Specifically, the study of the diets of almost 70,000 French adults shows those who primarily eat organic foods were more likley to ward off non-Hodgkin lymphoma and postmenopausal breast cancer compared with those who rarely or never eat organic food.
Scientists for 4.5 years studied the eating habits of the volunteers and classified them depending on how often the study participants ate organic foods: meat, fish, ready-to-eat products, sweets, etc.
Although researchers drew their findings based on organic food frequency rather than volume, Dr. Baudry says that their data suggest that the participants who consumed the most organic food tended to have diets that were comprised of at least 50 percent organic items. The latest research confirmed another popular trend: organic products reduce the risk of developing certain types of cancer!
"If you look at the evidence overall, and not just at this study", he says, "you're much better off having a healthy diet that includes a variety of fruits and vegetables - even if they do not happen to be organic - than worrying about whether your fruits and vegetables are organic". Most of these were breast cancer (459 cases).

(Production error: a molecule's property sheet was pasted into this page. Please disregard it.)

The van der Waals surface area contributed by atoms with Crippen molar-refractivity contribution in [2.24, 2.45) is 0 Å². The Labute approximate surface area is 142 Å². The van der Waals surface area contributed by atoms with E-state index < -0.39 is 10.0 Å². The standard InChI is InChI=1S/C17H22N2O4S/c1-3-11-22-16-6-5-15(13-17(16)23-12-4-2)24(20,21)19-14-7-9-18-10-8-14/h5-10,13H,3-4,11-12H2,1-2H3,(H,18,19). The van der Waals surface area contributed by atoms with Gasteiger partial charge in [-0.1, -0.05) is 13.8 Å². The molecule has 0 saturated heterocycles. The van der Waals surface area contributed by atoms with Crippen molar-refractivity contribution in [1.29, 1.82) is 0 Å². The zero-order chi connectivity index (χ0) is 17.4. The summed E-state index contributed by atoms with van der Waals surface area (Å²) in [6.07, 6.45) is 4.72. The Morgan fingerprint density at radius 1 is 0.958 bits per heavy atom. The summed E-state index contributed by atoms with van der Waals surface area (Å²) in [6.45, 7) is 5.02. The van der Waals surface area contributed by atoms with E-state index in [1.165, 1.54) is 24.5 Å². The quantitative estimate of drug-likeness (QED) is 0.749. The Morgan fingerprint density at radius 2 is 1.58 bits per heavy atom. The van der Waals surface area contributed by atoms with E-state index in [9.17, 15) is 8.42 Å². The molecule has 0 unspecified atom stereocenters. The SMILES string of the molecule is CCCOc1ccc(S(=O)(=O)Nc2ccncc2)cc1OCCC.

The study authors ranked the volunteers according to how frequently they ate organic foods and divided them into four equally sized groups.
After adjusting for confounders, the authors reported that high organic food scores were linearly and negatively associated with the overall risk of cancer (HR for Q4 versus Q1, 0.75, 95% CI 0.63-0.88, P=0.001 for trend).
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In the USA, more than 9 out of 10 people have measurable amounts of pesticides in their urine or their blood, and these concentrations are known to fall when people switch from conventionally produced foods to organic ones.
Baudry is a researcher at the Center of Research in Epidemiology and Statistics Sorbonne Paris Cité of the French National Institute of Health and Medical Research.
The results were most prominent for cases of postmenopausal breast cancer and lymphomas - specifically non-Hodgkin Lymphoma (NHL). In particular, the risk of developing non-Hodgkin's lymphoma and breast cancer was reduced by 73% and 21% respectively.
Its authors write that concerns about pesticide residue shouldn't discourage people from eating more fruit and vegetables, regardless of how they're grown. Bean sprouts and soy are also good anti-cancer food.
Previous studies have found that pesticide residue is more prevalent on conventionally grown produce than on its organic counterparts.
"Therefore, choosing organic versus non-organic foods will not necessarily capture actual exposure to pesticides, and other chemicals, without knowing the specific foods chosen as organic or conventional", Chavarro stated.